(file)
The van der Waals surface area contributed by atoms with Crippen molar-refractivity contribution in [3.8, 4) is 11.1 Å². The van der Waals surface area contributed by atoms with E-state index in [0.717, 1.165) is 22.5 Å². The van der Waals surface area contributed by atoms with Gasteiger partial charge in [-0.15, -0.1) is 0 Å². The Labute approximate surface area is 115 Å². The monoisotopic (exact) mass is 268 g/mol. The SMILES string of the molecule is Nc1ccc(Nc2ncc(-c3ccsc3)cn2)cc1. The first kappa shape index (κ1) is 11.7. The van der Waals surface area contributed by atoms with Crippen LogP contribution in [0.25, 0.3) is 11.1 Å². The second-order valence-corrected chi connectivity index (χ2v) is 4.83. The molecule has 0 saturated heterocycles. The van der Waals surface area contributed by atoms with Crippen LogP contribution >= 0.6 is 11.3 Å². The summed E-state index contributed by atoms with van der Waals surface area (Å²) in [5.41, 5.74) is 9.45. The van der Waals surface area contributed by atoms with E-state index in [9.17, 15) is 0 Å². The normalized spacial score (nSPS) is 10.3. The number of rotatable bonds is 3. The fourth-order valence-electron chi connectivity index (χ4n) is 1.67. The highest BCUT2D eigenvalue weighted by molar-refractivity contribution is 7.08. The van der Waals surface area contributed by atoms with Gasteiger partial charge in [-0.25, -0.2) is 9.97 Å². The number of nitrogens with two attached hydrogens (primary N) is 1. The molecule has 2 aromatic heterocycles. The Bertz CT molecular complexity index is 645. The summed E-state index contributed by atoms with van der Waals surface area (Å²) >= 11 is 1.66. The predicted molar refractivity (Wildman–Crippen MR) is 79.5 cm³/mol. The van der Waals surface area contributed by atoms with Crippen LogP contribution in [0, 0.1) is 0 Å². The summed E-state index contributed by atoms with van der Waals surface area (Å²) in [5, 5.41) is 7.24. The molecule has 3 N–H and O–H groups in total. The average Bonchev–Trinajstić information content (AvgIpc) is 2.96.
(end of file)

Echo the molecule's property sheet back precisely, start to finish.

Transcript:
The van der Waals surface area contributed by atoms with Crippen molar-refractivity contribution in [3.8, 4) is 11.1 Å². The van der Waals surface area contributed by atoms with E-state index in [0.717, 1.165) is 22.5 Å². The van der Waals surface area contributed by atoms with Gasteiger partial charge in [-0.15, -0.1) is 0 Å². The Labute approximate surface area is 115 Å². The monoisotopic (exact) mass is 268 g/mol. The SMILES string of the molecule is Nc1ccc(Nc2ncc(-c3ccsc3)cn2)cc1. The first kappa shape index (κ1) is 11.7. The van der Waals surface area contributed by atoms with Crippen LogP contribution in [0.25, 0.3) is 11.1 Å². The second-order valence-corrected chi connectivity index (χ2v) is 4.83. The molecule has 0 saturated heterocycles. The van der Waals surface area contributed by atoms with Crippen LogP contribution >= 0.6 is 11.3 Å². The summed E-state index contributed by atoms with van der Waals surface area (Å²) in [5.41, 5.74) is 9.45. The van der Waals surface area contributed by atoms with E-state index in [9.17, 15) is 0 Å². The normalized spacial score (nSPS) is 10.3. The number of rotatable bonds is 3. The fourth-order valence-electron chi connectivity index (χ4n) is 1.67. The highest BCUT2D eigenvalue weighted by molar-refractivity contribution is 7.08. The van der Waals surface area contributed by atoms with Gasteiger partial charge in [-0.25, -0.2) is 9.97 Å². The number of nitrogens with two attached hydrogens (primary N) is 1. The molecule has 2 aromatic heterocycles. The Bertz CT molecular complexity index is 645. The summed E-state index contributed by atoms with van der Waals surface area (Å²) >= 11 is 1.66. The predicted molar refractivity (Wildman–Crippen MR) is 79.5 cm³/mol. The van der Waals surface area contributed by atoms with Crippen LogP contribution in [0, 0.1) is 0 Å². The summed E-state index contributed by atoms with van der Waals surface area (Å²) in [5, 5.41) is 7.24. The molecule has 3 N–H and O–H groups in total. The average Bonchev–Trinajstić information content (AvgIpc) is 2.96.